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I have two questions. Recently, in the quest for energy efficiency, I converted my compact florescent light bulbs to lumen comparable, very expensive standard AC Edison based LED bulbs with the AC/DC rectifier and heat sinks built into the base. Cognizant that most of the energy consumed by a light bulb is dissipated as heat, I was surprised and dismayed when touching LED bulb's heat sink to find much more heat than I expected. The heat was about the same as a lumen comparable CL (compact florescent). My subsequent research confirmed that the two AC bulb technologies have relatively the same efficiency, LEDs being only bit more (less than 10%) efficient than its less expensive mercury-laden competitor (CLs). I have the LED bulbs on dimmers (another small advantage over most CLs for aesthetics.) When touching the LED's heat sinks in this dimmed state, they seem as warm or maybe even warmer compared to the LED's max lumen dimmer setting. During the heating season, heat generated from lighting is a welcome addition to our household environment but always more costly when compared to the firebox. Conversely, fixture heat generation during air-condition season is unneeded and unwanted. Firstly, given the energy loss in the dimmer (they get warm too), is my current LED setup in a dimmed aesthetically pleasing state possibly less efficient than the previous CF configuration?
Secondly, I also have a dimmable parallel LED recessed puck cabinet lighting system utilizing a single AC/DC 12 volt transformer (that gets warm). When comparing for efficiency this standard 12v system to the standard, rectifier and heat sinks on each, AC Edison based LEDs, which configuration of the two offers the least energy usage per lumen?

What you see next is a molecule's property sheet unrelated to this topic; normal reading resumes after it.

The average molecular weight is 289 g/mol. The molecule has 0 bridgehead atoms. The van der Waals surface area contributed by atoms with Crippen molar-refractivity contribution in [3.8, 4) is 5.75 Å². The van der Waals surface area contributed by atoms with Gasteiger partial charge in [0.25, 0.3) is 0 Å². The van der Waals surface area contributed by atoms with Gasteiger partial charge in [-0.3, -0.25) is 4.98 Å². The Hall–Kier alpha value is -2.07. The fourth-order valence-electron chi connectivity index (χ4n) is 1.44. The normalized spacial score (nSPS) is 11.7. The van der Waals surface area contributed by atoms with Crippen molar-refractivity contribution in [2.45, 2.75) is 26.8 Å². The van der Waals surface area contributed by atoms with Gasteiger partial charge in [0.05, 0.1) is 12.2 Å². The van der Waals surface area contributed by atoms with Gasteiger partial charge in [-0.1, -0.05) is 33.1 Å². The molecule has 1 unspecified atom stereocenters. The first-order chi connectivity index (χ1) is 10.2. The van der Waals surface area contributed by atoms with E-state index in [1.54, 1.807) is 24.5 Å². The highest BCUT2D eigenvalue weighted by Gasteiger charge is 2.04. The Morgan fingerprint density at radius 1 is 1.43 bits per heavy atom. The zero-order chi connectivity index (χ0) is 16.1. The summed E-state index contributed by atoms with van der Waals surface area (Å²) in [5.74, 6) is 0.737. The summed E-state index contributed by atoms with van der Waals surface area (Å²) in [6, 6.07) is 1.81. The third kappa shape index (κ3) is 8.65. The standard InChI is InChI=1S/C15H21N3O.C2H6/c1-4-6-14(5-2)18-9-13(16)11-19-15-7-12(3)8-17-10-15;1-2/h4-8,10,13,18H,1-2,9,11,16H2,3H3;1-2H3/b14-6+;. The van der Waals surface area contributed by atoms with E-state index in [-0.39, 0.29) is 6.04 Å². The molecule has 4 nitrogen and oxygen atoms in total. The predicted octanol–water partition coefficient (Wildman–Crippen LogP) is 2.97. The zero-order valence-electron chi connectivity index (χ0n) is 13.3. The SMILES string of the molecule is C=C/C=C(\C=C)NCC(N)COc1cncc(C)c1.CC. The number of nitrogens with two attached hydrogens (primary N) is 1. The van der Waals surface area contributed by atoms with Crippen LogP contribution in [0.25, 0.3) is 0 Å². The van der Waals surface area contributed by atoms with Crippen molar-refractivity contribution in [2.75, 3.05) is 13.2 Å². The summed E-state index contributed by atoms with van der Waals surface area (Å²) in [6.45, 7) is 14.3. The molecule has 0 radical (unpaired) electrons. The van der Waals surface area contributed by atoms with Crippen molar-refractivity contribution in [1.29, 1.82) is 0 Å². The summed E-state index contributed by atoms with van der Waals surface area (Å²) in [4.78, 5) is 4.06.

- al (age 45)
Narragaensett, RI USA
You're right that dimmers themselves aren't completely efficient, so that getting the same light from a smaller number of either CFLs or undimmed LEDs would use a bit less power, at the cost of not getting the type of lighting you want. However, by far the biggest power saving comes from what you've already done- switching to these bulbs over incandescents. Probably there are now other areas (home insulation, type of heating/ac system, transportation) where you could get far bigger energy savings than by trying to fine-tune your lighting. (I switched to CFL's a long time ago, but am just getting around to improving home insulation, which will give comparable savings.)
I don't know the answer to your second question, although I'd guess again that the differences are fairly small compared to the savings you've already made and those that could be achieved in other energy uses.
(published on 01/28/2012)
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